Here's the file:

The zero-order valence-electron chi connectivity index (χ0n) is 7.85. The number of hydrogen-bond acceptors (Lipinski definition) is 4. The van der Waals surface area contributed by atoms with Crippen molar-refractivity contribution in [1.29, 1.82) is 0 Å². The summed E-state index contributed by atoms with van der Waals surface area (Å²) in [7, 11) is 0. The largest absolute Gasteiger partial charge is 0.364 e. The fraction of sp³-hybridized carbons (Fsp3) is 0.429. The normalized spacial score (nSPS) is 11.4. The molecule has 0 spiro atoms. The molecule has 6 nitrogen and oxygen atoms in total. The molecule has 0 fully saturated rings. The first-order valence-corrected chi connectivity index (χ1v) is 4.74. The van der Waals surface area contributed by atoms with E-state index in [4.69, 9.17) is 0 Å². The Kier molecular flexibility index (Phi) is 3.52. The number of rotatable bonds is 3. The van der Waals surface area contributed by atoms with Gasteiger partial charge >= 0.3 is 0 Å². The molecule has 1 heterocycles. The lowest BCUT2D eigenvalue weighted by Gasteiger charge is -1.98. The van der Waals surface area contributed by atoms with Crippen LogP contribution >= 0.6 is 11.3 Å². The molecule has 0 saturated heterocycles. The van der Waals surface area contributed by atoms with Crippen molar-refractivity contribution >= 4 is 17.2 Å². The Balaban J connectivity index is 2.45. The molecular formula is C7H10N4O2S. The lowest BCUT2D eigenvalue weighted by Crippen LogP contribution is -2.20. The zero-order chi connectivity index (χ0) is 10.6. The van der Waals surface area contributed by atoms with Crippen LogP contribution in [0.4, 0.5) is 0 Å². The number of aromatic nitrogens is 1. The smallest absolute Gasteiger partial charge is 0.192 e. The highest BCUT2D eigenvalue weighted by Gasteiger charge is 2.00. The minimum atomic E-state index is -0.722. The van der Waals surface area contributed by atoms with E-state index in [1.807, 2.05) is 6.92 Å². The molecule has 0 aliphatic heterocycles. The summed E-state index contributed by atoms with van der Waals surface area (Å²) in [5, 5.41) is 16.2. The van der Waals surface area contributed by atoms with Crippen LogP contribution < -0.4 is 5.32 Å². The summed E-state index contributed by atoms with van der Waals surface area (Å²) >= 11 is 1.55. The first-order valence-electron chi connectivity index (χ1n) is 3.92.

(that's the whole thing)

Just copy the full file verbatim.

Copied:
The zero-order valence-electron chi connectivity index (χ0n) is 7.85. The number of hydrogen-bond acceptors (Lipinski definition) is 4. The van der Waals surface area contributed by atoms with Crippen molar-refractivity contribution in [1.29, 1.82) is 0 Å². The summed E-state index contributed by atoms with van der Waals surface area (Å²) in [7, 11) is 0. The largest absolute Gasteiger partial charge is 0.364 e. The fraction of sp³-hybridized carbons (Fsp3) is 0.429. The normalized spacial score (nSPS) is 11.4. The molecule has 0 spiro atoms. The molecule has 6 nitrogen and oxygen atoms in total. The molecule has 0 fully saturated rings. The first-order valence-corrected chi connectivity index (χ1v) is 4.74. The van der Waals surface area contributed by atoms with E-state index in [4.69, 9.17) is 0 Å². The Kier molecular flexibility index (Phi) is 3.52. The number of rotatable bonds is 3. The van der Waals surface area contributed by atoms with Gasteiger partial charge >= 0.3 is 0 Å². The molecule has 1 heterocycles. The lowest BCUT2D eigenvalue weighted by Gasteiger charge is -1.98. The van der Waals surface area contributed by atoms with Crippen LogP contribution >= 0.6 is 11.3 Å². The molecule has 0 saturated heterocycles. The van der Waals surface area contributed by atoms with Crippen molar-refractivity contribution >= 4 is 17.2 Å². The Balaban J connectivity index is 2.45. The molecular formula is C7H10N4O2S. The lowest BCUT2D eigenvalue weighted by Crippen LogP contribution is -2.20. The zero-order chi connectivity index (χ0) is 10.6. The van der Waals surface area contributed by atoms with Crippen LogP contribution in [0.4, 0.5) is 0 Å². The number of aromatic nitrogens is 1. The smallest absolute Gasteiger partial charge is 0.192 e. The highest BCUT2D eigenvalue weighted by Gasteiger charge is 2.00. The minimum atomic E-state index is -0.722. The van der Waals surface area contributed by atoms with E-state index in [1.807, 2.05) is 6.92 Å². The molecule has 0 aliphatic heterocycles. The summed E-state index contributed by atoms with van der Waals surface area (Å²) in [5, 5.41) is 16.2. The van der Waals surface area contributed by atoms with Crippen LogP contribution < -0.4 is 5.32 Å². The summed E-state index contributed by atoms with van der Waals surface area (Å²) >= 11 is 1.55. The first-order valence-electron chi connectivity index (χ1n) is 3.92.